Justin Taylor | Genesology

ORTHODOX CHURCH

The Orthodox Church

The doctrine of the Christian Church was founded over the course of centuries during which the councils were represented at the leaders of all Christian communities. The Eastern Church recognizes the authority of the Councils of Nicea 325 AD, Constantinople I (381), Ephesus (431), Chalcedon (451), Constantinople II (553), Constantinople III (680) and Nicaea II (787) .

Although initially the Eastern and Western Christians shared the same faith, the two traditions began to divide after the seventh Ecumenical Council in 787 AD It is commonly believed that the separation had become final with the so-called "Great Schism" of 1054, which sharply divided the east from the west. They each still claim Apostolic Succession ... started and executed by the original Apostles of Jesus.

In particular, this great schism happened during the papal claim of supreme authority and the doctrine of the Holy Spirit. The break became final with the failure of the Council of Florence in the fifteenth century. However, for most of the Orthodox, the decisive moment was the sacking of Constantinople during the Fourth Crusade in 1204 (commissioned by the Western Christians). The sacking of Constantinople by the Crusaders in 1453 eventually led to the loss of the Byzantine capital by the Ottoman Muslims. This has never been forgotten.

The divisions between the Eastern (Orthodox) and Western Churches (Catholic) took place gradually over the centuries, the fragmentation of the Roman Empire. In the end, while the Eastern churches accepted the principle that the Church would maintain the local language of the community, Latin became the language of the Western Church. Until the Great Schism - the five great patriarchal sees were Rome, Constantinople, Alexandria, Antioch and Jerusalem. After the break with Rome became the orthodoxy of "Eastern" and the dominant expression of Christianity in the eastern Mediterranean, most of Asia Minor, Russia and the Balkans.

The Orthodox Church is one of the three main Christian groups (the others are Catholics and Protestants). About 200 million people follow the Orthodox tradition. It consists of a series of self-governing churches that are "autocephalous" (which means they have their head) or "autonomous" (meaning self-government).

The Orthodox Churches are united by faith and a common approach to theology, tradition and worship. They draw on elements of Greek culture, Middle Eastern, Russian and Slavic. Each church has its own geographic boundaries (rather than national) that typically reflect local cultural traditions of its believers.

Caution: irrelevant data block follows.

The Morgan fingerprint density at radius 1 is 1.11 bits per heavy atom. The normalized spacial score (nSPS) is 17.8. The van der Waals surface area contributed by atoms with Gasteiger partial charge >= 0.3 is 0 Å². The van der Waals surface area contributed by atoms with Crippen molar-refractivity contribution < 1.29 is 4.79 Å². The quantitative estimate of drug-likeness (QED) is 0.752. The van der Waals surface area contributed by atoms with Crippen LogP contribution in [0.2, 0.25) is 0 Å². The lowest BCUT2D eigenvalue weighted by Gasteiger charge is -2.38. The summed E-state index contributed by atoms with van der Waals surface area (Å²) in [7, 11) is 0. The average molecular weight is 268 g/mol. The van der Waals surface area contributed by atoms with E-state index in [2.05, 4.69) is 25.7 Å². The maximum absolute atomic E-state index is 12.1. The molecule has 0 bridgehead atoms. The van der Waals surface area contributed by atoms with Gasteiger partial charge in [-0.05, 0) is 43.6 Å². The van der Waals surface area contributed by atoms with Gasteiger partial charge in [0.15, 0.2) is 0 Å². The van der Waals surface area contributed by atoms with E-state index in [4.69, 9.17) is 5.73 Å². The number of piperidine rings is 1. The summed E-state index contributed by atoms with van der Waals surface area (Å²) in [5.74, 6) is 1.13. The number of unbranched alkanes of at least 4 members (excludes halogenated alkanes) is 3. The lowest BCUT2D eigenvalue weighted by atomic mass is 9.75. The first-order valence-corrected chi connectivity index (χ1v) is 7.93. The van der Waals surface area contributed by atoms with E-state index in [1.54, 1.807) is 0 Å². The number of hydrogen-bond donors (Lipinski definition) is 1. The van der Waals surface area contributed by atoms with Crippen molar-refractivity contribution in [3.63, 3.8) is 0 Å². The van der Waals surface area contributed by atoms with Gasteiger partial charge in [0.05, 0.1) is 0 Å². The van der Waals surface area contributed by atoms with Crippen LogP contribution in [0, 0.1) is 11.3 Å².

The word "Orthodox" derives its meaning from the Greek, and consists of the words "orthos" (right) and "doxa" (creed). Hence the meaning of orthodoxy as "correct faith" or "right thinking".

The Orthodox tradition developed from the Christianity of the Roman Empire and was then shaped by the pressures, politics and the population of each specific geographic area. Since the capital was Byzantium Eastern Roman Empire, this style of Christianity is sometimes called "Byzantine Christianity". The Eastern Church leadership stayed in Constantinople (Istanbul) while the Western Church remained in Rome, where they both still operate from today, and although still divided, talks have been restarted to fix some of the animosity and disagreement over the years.

The Orthodox Churches share with other Christian Churches in the belief that God has revealed himself in Jesus Christ, faith in the Incarnation of Christ, his crucifixion and resurrection. The Orthodox Church differs substantially from other Churches for the lifestyle and worship, and for some aspects of theology. The Holy Spirit is seen as present in the Church and the Church as a guide and working through the entire body of the Church, as well as by the priests and bishops. The Orthodox Church in it's size, is second to the Catholic Church as far as world followers. A great deal of the services are still presented in the original languages from the original doctrines. Not much has changed since the beginning. If you would like to see how things were presented back in those times, the Orthodox Church is the closest example that you will find.

Just a thought ...

~Justin Taylor, ORDM., OCP., DM.